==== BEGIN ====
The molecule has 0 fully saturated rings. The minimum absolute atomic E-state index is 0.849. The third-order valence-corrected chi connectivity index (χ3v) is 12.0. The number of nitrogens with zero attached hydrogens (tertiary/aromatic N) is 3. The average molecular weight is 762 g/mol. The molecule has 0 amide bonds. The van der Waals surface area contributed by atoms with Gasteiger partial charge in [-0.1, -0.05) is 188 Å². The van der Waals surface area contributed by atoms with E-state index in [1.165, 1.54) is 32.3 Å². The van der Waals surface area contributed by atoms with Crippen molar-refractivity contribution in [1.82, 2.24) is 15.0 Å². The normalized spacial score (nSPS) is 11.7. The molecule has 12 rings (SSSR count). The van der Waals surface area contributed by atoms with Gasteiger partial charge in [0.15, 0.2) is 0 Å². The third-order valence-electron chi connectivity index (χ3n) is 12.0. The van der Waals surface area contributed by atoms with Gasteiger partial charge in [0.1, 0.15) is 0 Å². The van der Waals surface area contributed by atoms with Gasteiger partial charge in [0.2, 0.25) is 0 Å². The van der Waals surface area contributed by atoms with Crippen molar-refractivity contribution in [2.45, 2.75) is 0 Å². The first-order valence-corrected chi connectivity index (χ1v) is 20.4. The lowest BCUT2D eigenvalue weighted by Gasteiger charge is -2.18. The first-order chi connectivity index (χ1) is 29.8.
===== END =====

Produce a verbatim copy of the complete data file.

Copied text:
The molecule has 0 fully saturated rings. The minimum absolute atomic E-state index is 0.849. The third-order valence-corrected chi connectivity index (χ3v) is 12.0. The number of nitrogens with zero attached hydrogens (tertiary/aromatic N) is 3. The average molecular weight is 762 g/mol. The molecule has 0 amide bonds. The van der Waals surface area contributed by atoms with Gasteiger partial charge in [-0.1, -0.05) is 188 Å². The van der Waals surface area contributed by atoms with E-state index in [1.165, 1.54) is 32.3 Å². The van der Waals surface area contributed by atoms with Crippen molar-refractivity contribution in [1.82, 2.24) is 15.0 Å². The normalized spacial score (nSPS) is 11.7. The molecule has 12 rings (SSSR count). The van der Waals surface area contributed by atoms with Gasteiger partial charge in [0.15, 0.2) is 0 Å². The third-order valence-electron chi connectivity index (χ3n) is 12.0. The van der Waals surface area contributed by atoms with Gasteiger partial charge in [0.1, 0.15) is 0 Å². The van der Waals surface area contributed by atoms with Gasteiger partial charge in [0.2, 0.25) is 0 Å². The van der Waals surface area contributed by atoms with Crippen molar-refractivity contribution in [2.45, 2.75) is 0 Å². The first-order valence-corrected chi connectivity index (χ1v) is 20.4. The lowest BCUT2D eigenvalue weighted by Gasteiger charge is -2.18. The first-order chi connectivity index (χ1) is 29.8.